It is not hazardous to say that our relationship with architecture begins on the day we are born, from the moment we take our first look around us at the very dawn of our existence. From the moment our eyes open we see the beings that constitute our closest family environment all around us. These people will accompany us throughout our lives, yet they are not isolated but located within a physical context: walls, ceiling, floor, space, dimensions, shapes... We learn to name these concepts and we assimilate the notion of house, street, town, city... In short, architecture welcomes us into the world and will never be a stranger: like a family member, it will always be with us.
Whether in the city or the countryside, scenes that we find attractive inevitably contain an element that we can relate to man’s efforts through the ages to master nature and make it habitable in line with our needs. The origins of architecture art, science, technology and all that it entails are lost in the mists of time, but throughout its evolution one essential and indispensable element has remained constant: creativity.
It was creativity, that inner drive, that genius, that prompted humankind to build their first dwellings, turning their cave spaces into homes as shelter from the inclemency of a hostile natural environment. We continued to evolve, forging a slow and steady pathway towards our contemporary environment. The evolution of the habitat in which humanity has developed, the composition of homes, towns, cities and their facilities and services, has been the result of creative endeavour applied to the evolution of our physical environment.
Of course, the team working for Marcos Sáinz, the founder of Estudio MS, still uphold these characteristics and principals, and his creative work has the same origins: perception borne of gazing at our surroundings; analysis and abstraction from what we have observed; the application of criteria such as utility, beauty and necessity; a heightened responsibility to sensitivity and little else. Beyond these factors, training is of the utmost importance because that which is seen, perceived, felt and thought like a dreamlike vision must be given shape by applying technical expertise in order to bring the work to fruition. These skills have been honed alongside the evolution of humankind and, therefore, of architecture.
Architecture has always sought to meet social needs and to foresee new aspirations. At one time, architects were public servants, and they should still be so, resolving problems for people by way of proximity, contributing their ideas and creativity with an eye to efficiency, utility, beauty and also, fundamentally, by implementing the best solutions at low and not exorbitant costs. Of course, architects also have to leave their mark and personal style on each work; doing otherwise would be illegitimate.
It would be unfair not to mention the importance of landscape architecture in the unity of the whole, because gardens improve the environment; they humanise and dignify landscapes, houses, streets and cities; they make spaces friendly; they sweeten the atmosphere; they clean the air we breathe; they absorb noise and they soothe our spirits.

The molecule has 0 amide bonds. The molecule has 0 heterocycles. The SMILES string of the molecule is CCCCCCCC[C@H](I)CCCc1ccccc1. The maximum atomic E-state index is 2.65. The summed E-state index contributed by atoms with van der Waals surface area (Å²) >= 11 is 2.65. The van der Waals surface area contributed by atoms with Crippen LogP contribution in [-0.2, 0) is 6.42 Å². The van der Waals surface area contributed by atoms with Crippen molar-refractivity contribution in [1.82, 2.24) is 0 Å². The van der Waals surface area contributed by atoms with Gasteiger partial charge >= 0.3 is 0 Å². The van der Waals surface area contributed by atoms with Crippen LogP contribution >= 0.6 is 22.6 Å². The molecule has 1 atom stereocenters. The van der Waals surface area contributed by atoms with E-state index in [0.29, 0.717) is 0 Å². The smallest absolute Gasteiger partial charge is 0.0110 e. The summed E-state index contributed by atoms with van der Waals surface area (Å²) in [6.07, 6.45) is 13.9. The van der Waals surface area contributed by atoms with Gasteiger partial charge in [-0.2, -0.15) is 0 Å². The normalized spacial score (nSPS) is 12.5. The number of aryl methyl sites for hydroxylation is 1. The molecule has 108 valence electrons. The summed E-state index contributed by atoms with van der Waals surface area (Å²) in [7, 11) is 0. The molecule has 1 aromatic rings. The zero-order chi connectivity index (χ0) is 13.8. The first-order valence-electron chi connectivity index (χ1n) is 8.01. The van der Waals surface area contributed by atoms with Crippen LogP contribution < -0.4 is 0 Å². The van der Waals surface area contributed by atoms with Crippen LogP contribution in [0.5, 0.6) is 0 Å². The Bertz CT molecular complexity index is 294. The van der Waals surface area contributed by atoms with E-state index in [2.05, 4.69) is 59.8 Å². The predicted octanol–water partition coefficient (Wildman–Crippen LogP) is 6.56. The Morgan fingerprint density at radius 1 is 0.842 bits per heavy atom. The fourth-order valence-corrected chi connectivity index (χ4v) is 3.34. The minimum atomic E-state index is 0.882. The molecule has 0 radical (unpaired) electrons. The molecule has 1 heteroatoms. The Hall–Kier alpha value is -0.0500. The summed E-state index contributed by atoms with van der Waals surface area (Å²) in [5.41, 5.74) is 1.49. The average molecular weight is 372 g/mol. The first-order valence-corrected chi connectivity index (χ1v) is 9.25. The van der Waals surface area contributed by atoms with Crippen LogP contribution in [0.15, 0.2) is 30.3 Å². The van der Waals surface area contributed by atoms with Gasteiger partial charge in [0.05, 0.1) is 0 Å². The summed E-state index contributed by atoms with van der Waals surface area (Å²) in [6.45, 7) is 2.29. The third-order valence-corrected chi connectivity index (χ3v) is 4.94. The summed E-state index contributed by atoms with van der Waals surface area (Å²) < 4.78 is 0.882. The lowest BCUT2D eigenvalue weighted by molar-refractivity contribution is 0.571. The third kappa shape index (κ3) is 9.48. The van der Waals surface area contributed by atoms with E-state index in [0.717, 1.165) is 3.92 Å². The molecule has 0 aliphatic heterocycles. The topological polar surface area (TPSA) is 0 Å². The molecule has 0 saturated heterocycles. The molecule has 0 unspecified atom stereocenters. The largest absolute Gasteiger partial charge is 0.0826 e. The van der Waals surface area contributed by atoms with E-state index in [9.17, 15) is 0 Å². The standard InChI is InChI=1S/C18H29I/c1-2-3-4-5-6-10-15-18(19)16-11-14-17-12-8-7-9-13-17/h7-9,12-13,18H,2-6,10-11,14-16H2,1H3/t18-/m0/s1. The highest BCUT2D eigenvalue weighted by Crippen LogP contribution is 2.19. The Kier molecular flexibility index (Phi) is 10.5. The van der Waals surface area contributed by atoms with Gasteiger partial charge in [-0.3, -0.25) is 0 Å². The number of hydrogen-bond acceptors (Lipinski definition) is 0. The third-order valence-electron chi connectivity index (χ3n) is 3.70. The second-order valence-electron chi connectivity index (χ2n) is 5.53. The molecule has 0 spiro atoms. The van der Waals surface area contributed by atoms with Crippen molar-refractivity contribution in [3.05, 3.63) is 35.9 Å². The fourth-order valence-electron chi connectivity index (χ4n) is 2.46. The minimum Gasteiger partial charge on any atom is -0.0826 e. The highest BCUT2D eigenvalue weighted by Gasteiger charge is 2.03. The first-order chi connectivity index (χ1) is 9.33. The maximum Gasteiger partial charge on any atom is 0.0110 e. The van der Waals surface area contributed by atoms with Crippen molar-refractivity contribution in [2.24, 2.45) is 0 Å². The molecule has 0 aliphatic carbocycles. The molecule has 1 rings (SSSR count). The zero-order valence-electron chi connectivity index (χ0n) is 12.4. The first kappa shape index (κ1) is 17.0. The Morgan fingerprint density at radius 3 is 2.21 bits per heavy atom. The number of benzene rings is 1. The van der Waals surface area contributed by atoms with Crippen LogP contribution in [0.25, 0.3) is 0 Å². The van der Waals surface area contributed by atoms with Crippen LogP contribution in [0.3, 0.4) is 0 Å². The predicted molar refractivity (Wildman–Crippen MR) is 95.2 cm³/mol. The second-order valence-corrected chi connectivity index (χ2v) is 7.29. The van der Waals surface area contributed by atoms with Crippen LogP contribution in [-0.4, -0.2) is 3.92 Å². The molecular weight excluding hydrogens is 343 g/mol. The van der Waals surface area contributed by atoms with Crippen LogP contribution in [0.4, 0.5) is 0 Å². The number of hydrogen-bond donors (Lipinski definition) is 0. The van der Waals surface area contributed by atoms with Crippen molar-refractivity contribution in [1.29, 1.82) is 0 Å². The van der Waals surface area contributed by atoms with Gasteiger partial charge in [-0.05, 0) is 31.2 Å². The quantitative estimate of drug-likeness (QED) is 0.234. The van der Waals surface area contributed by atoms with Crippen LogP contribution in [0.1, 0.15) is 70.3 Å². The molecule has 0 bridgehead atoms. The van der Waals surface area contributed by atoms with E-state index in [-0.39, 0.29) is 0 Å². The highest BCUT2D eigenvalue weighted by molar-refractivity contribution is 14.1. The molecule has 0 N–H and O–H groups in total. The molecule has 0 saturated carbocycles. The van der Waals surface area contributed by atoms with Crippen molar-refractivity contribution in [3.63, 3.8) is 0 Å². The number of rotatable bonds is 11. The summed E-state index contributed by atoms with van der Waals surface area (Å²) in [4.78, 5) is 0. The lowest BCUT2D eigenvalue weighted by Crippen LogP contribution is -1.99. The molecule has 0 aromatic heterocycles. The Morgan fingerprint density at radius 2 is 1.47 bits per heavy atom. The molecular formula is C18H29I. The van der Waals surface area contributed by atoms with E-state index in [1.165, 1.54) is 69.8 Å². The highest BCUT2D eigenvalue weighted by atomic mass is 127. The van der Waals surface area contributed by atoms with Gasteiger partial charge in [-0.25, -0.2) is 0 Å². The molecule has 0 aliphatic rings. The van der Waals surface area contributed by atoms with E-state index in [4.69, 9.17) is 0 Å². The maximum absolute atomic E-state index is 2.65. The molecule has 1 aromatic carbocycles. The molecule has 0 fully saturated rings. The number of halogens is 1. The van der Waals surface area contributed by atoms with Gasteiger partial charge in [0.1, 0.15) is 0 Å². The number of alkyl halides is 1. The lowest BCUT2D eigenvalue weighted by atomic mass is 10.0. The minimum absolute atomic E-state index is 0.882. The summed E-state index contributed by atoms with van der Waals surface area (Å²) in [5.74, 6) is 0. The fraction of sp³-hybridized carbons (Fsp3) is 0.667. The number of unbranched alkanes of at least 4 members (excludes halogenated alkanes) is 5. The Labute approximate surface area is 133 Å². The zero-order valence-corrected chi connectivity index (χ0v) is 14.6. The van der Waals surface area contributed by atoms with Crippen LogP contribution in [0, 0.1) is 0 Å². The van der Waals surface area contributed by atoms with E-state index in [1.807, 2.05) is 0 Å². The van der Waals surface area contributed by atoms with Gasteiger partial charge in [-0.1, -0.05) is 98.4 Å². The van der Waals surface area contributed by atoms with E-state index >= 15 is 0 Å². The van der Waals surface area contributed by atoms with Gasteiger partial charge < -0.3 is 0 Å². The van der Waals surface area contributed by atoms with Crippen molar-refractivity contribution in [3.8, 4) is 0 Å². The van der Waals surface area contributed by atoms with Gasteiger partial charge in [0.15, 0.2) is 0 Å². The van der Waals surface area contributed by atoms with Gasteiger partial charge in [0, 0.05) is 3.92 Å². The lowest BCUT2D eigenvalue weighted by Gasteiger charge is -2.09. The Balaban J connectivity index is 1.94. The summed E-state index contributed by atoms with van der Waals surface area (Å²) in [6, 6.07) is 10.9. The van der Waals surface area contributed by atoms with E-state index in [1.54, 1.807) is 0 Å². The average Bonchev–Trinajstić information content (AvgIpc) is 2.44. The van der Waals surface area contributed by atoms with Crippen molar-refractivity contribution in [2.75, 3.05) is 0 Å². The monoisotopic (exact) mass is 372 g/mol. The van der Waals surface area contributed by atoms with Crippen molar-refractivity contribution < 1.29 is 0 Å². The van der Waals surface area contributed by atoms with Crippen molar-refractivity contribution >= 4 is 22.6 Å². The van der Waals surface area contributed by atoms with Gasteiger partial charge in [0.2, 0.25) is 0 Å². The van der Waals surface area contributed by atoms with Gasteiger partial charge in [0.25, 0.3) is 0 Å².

We must not forget that on the path that stretches from initial abstraction to final idea and its realisation, a dialogue is established between architecture and culture, geography or landscape, as well as the style and way of life of those who dwell there. Influences appear in that dialogue as a product of smooth, rich and permeable historical communication. And so features and elements that come from elsewhere are added to local architecture, creating innovative symbioses with established traditions. These cultural influences ramble from one area to another and then go back, nuanced, on a wonderful return journey with structural or decorative additions as mementos of the adventure.
Nothing is permanent; everything flows. The passage of time leaves effects on all existence, and the city itself changes and transforms, never remaining on the sidelines of this inexorable reality. It grows; it provides facilities and services, progressing like everything human. These changes, these mutations, are an effect of architecture, which transforms whilst also changing how we look at it, feel it and live with it.
From now on, these will be the images that express the spirit that guides the Estudio MS team in the way they understand and develop architecture. However, they are not sufficiently precise to pin down the essential importance of the concepts of family, team, group and the rational and human development of architecture. Just as within a family, feelings, principles and values are transmitted from generation to generation. In towns and cities, this transmission is multiplied and those values, ideas and feelings are perfected. This creates a collective social consciousness; architecture, through developing professional practice, has a basic social duty to maintain and enhance the social phenomenon of exchange, facilitating coexistence, dialogue and understanding.
To this end we must realise that there are human lives, often in the form of family units, behind the facades, so buildings must create spaces for interaction and dialogue. However, from that family unit, life flows outwards, coexistence must spread and the exchange of ideas and values must occur to create more just and equitable societies. This enhances the constant and permanent mission that every human being must undertake to perfect the world, to ease the flow of life. We trust that this is the pathway in which we must channel our work.